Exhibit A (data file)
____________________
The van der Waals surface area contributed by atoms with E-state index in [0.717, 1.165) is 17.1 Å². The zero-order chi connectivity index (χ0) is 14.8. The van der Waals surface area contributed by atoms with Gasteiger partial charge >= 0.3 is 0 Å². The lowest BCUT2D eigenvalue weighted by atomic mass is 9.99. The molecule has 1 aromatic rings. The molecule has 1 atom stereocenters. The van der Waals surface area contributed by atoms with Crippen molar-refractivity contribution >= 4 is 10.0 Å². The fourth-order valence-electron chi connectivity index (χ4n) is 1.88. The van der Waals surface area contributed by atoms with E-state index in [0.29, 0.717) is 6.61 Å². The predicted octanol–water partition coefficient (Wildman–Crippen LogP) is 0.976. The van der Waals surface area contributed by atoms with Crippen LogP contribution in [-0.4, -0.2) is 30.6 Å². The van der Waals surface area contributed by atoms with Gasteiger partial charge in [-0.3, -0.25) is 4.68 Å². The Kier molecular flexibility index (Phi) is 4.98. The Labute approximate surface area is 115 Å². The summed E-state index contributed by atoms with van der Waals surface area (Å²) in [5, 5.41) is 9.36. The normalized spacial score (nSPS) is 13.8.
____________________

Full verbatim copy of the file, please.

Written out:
The van der Waals surface area contributed by atoms with E-state index in [0.717, 1.165) is 17.1 Å². The zero-order chi connectivity index (χ0) is 14.8. The van der Waals surface area contributed by atoms with Gasteiger partial charge >= 0.3 is 0 Å². The lowest BCUT2D eigenvalue weighted by atomic mass is 9.99. The molecule has 1 aromatic rings. The molecule has 1 atom stereocenters. The van der Waals surface area contributed by atoms with Crippen molar-refractivity contribution >= 4 is 10.0 Å². The fourth-order valence-electron chi connectivity index (χ4n) is 1.88. The van der Waals surface area contributed by atoms with E-state index in [0.29, 0.717) is 6.61 Å². The predicted octanol–water partition coefficient (Wildman–Crippen LogP) is 0.976. The van der Waals surface area contributed by atoms with Crippen LogP contribution in [-0.4, -0.2) is 30.6 Å². The van der Waals surface area contributed by atoms with Gasteiger partial charge in [-0.3, -0.25) is 4.68 Å². The Kier molecular flexibility index (Phi) is 4.98. The Labute approximate surface area is 115 Å². The summed E-state index contributed by atoms with van der Waals surface area (Å²) in [5, 5.41) is 9.36. The normalized spacial score (nSPS) is 13.8.